One person has died from an infection with Shiga toxin-producing E.coli (STEC) linked to a type of lettuce used in sandwich products.

Head of incidents at the Food Standards Agency (FSA), Darren Whitby, said the lettuce is the “likely cause” of the E.coli outbreak, which has seen 19 further cases confirmed.

The UK Health Security Agency (UKHSA) said it identified two individuals in England who died within 28 days of infection with the STEC outbreak strain.

Based on the information available from health service clinicians one of these deaths is likely linked to their STEC infection.

Both individuals had underlying medical conditions. The deaths occurred in May.

Currently, the total cases of STEC stand at 275 in the UK, with 182 in England, 58 in Scotland, 31 in Wales and four in Northern Ireland (evidence suggests they acquired their infection in England).

Earlier this month, a number of retailers including Aldi, Asda and Tesco, recalled pre-made sandwiches, wraps and salads amid E.coli concerns.

E.coli had not been detected in the products, but they were recalled as a precaution due to the “possible presence” of E.coli organisms.

Whitby said: “Earlier this month, we confirmed that several sandwich manufacturers had taken precautionary action to withdraw and recall various sandwiches, wraps, subs and rolls after food chain and epidemiological links enabled us to narrow down a wide range of foods to a type of lettuce used in sandwich products as the likely cause of the outbreak.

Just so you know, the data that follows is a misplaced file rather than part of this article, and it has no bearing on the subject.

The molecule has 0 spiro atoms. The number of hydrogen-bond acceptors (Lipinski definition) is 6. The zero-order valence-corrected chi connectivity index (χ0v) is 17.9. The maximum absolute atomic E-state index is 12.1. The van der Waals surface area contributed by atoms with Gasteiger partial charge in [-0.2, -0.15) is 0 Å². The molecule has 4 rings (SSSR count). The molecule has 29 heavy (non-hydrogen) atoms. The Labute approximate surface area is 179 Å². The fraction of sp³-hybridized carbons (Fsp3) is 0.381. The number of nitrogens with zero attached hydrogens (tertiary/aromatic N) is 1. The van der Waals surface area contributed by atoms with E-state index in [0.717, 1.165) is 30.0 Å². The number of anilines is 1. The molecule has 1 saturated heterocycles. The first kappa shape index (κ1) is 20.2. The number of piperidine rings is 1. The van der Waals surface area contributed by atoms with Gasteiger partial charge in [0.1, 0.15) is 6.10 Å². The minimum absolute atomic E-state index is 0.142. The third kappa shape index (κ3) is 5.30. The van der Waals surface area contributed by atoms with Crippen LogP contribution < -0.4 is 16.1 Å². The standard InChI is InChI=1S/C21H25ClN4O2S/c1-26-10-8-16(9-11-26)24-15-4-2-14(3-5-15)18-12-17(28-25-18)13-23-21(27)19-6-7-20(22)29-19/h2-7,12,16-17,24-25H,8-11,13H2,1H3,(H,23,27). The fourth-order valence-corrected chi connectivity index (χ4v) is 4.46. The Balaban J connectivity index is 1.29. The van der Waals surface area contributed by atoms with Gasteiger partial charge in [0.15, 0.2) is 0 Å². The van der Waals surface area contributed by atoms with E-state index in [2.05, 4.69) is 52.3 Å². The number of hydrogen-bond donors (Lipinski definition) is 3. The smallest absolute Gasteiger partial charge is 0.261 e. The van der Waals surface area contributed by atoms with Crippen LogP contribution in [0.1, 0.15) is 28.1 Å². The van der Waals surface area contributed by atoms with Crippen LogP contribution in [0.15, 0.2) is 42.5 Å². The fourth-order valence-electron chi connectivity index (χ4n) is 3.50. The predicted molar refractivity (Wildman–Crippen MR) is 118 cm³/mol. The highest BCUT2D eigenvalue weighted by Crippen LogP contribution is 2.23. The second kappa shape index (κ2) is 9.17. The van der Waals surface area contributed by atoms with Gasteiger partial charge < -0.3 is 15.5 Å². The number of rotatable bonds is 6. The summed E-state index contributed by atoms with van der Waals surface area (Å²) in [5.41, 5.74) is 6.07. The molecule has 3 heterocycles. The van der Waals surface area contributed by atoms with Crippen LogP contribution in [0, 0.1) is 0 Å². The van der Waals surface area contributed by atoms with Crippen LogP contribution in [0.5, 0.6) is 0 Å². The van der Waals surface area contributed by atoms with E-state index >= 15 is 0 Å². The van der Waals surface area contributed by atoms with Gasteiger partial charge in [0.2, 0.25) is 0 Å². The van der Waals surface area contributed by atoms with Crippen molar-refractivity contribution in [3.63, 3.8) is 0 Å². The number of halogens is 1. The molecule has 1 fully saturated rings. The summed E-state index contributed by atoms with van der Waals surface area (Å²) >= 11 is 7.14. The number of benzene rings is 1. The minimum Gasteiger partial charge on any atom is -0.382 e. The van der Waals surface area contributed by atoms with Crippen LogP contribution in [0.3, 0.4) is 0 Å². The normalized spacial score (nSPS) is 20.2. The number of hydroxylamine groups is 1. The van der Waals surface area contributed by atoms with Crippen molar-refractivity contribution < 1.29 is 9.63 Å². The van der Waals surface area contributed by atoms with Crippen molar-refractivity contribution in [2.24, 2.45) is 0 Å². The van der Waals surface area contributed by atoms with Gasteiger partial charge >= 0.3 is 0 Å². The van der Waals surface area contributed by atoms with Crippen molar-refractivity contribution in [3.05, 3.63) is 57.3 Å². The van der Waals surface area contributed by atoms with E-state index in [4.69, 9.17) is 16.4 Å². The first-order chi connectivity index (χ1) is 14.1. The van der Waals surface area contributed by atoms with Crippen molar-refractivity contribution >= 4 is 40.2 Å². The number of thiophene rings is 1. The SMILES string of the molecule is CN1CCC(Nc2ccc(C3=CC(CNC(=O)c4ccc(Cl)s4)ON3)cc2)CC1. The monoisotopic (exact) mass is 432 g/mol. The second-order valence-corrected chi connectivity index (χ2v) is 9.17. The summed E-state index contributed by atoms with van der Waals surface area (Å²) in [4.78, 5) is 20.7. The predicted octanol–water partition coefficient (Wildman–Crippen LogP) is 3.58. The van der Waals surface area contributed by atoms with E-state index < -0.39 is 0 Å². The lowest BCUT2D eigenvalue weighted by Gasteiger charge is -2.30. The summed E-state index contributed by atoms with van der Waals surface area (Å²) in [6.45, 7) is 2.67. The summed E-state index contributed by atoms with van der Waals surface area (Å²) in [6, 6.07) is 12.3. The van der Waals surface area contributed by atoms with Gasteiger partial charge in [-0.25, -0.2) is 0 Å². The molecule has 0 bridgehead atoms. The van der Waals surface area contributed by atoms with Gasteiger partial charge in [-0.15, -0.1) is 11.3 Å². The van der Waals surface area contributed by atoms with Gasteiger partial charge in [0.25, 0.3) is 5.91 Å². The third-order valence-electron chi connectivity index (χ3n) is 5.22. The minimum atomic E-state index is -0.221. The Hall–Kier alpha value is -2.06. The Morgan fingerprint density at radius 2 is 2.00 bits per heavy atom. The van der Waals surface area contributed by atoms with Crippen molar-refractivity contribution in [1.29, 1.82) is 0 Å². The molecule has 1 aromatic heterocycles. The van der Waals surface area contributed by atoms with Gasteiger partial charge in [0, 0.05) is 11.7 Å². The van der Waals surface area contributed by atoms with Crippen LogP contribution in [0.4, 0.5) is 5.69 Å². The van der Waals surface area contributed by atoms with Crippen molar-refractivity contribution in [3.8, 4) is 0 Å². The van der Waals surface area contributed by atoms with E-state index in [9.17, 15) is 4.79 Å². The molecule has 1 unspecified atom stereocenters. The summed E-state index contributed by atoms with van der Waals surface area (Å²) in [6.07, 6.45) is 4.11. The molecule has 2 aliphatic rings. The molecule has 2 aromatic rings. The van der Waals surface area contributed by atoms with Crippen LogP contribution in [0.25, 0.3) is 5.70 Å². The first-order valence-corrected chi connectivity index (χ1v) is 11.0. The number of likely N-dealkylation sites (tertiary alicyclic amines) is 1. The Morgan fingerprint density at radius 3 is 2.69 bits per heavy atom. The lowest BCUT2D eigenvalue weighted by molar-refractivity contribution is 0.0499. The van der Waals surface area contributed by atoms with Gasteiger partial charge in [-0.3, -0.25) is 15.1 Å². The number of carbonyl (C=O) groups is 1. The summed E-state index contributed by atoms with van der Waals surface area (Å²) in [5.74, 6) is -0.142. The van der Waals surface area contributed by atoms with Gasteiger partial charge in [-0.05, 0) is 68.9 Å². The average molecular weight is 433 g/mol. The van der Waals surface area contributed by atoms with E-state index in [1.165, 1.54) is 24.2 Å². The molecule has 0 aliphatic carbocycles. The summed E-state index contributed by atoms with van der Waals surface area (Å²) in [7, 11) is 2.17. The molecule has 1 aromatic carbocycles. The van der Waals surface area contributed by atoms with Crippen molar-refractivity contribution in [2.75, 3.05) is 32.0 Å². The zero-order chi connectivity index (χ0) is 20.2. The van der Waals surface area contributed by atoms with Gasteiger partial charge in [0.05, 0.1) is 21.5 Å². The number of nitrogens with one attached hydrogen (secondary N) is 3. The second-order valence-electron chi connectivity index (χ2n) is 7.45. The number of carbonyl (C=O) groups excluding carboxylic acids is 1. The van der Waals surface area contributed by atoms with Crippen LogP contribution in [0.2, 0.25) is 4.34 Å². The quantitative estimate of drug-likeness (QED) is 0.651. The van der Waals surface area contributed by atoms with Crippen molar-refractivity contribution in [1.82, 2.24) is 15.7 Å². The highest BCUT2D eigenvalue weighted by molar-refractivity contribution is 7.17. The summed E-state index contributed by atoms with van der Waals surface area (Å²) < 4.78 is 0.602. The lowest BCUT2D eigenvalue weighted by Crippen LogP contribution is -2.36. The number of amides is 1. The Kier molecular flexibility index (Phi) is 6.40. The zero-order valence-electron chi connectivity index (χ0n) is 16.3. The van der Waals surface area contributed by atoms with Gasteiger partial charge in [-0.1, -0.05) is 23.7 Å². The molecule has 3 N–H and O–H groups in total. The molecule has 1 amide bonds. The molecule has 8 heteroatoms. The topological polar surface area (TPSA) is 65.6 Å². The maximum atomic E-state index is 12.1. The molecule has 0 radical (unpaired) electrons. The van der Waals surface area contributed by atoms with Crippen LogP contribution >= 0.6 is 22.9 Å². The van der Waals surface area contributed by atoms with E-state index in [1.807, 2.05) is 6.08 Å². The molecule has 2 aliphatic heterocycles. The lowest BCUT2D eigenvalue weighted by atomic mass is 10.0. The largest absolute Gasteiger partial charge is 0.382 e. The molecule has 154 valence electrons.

“This remains a complex investigation and we continue to work with the relevant businesses and the local authorities to ensure necessary steps are being taken to protect consumers.

“Although we are confident in the likely source of the outbreak being linked to lettuce, work continues to confirm this and identify the root cause of the outbreak with the growers, suppliers and manufacturers so that actions can be taken to prevent a re-occurrence.”

STEC infection

Incident director at UKHSA, Amy Douglas, said: “We’re pleased that fewer cases have been reported, however we still expect to see a few more cases linked to this outbreak as further samples are referred to us for testing.

“Symptoms of infections with STEC include severe and sometimes bloody diarrhoea, stomach cramps, vomiting and fever.

“While diarrhoea and vomiting can have a range of causes, there are simple steps you can take to reduce your risk and the risk of infecting others.”

Douglas said washing hands with soap and warm water and using disinfectants to clean surfaces will help stop any further spread of infection.

“If you are unwell, you should not prepare food for others while unwell and avoid visiting people in hospitals or care homes to avoid passing on the infection in these settings.

“Do not return to work, school or nursery until 48 hours after your symptoms have stopped. If you are concerned about your symptoms, follow NHS.UK guidance on when to seek help and the steps you can take to avoid further spread to family and friends.